15 April 2008

Taxonomy, Part 4

Okay, so it time for some definitions.

The Tiers

Tier 1: Assimilation
Assimilation covers the acquisition and comprehension of information, knowledge, and skills. Students will be able to evidence competence through the simple presentation of knowledge or learned skills.
Tier 2: Adaptation
Adaptation moves beyond simple acquisition and comprehension. Students will be able to apply their knowledge and skills to real world tasks that require them to be able to adapt their knowledge base or skill set to meet the demands of a given context. Students will be able to contribute constructively to the field.
Tier 3: Creation
Students will be able to make significant contributions to the field through the synthesis of new information, knowledge, skill sets, or understandings and interpretations of prior art. Students will be able to make significant contributions to the field through innovation and advancement.

The Domains

The domains are heavily interdependent, and thus are for point of reference. No skills or knowledge sets (beyond the act of rote memorization) will ever require advancement in just one domain.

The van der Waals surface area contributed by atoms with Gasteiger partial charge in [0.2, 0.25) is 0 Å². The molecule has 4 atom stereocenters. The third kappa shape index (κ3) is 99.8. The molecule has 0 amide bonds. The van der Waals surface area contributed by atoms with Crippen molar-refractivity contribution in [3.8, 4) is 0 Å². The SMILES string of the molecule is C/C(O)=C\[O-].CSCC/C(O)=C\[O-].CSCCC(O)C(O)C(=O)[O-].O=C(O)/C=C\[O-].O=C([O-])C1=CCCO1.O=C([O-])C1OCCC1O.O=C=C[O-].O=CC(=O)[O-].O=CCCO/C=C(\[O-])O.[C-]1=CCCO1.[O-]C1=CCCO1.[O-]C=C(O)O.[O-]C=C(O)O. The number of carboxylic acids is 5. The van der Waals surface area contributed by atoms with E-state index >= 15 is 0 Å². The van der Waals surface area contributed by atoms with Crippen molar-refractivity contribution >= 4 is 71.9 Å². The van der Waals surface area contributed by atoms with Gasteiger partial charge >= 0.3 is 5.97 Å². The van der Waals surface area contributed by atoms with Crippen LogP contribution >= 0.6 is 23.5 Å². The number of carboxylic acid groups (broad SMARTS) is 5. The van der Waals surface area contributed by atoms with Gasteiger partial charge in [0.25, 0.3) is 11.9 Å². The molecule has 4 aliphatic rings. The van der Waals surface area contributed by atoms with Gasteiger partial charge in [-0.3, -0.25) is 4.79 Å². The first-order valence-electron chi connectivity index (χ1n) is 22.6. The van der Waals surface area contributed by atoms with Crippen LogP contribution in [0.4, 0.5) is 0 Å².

Factual knowledge is the learning of simple facts. It is also the application of those facts to simple presentation or application of skills.
Conceptual knowledge is the ability to think through problems and analyze issues and topics.
Procedural knowledge refers to knowing how to do something. This might be the steps in a physical task or in a complicated math problem.
Social knowledge is the ability to function in society. At its simplest form, it is accepting the cultural norms of one's society. At more complicated levels, it involved thinking reflexively about such topics as ethics, morality, and social mechanisms.
Kinesthetic refers to physical components of learning. For instance, how to play a musical instrument, hold a paint brush, or operate a machine, or play a sport.

There, that is a better start. Complete with a corrected typo.

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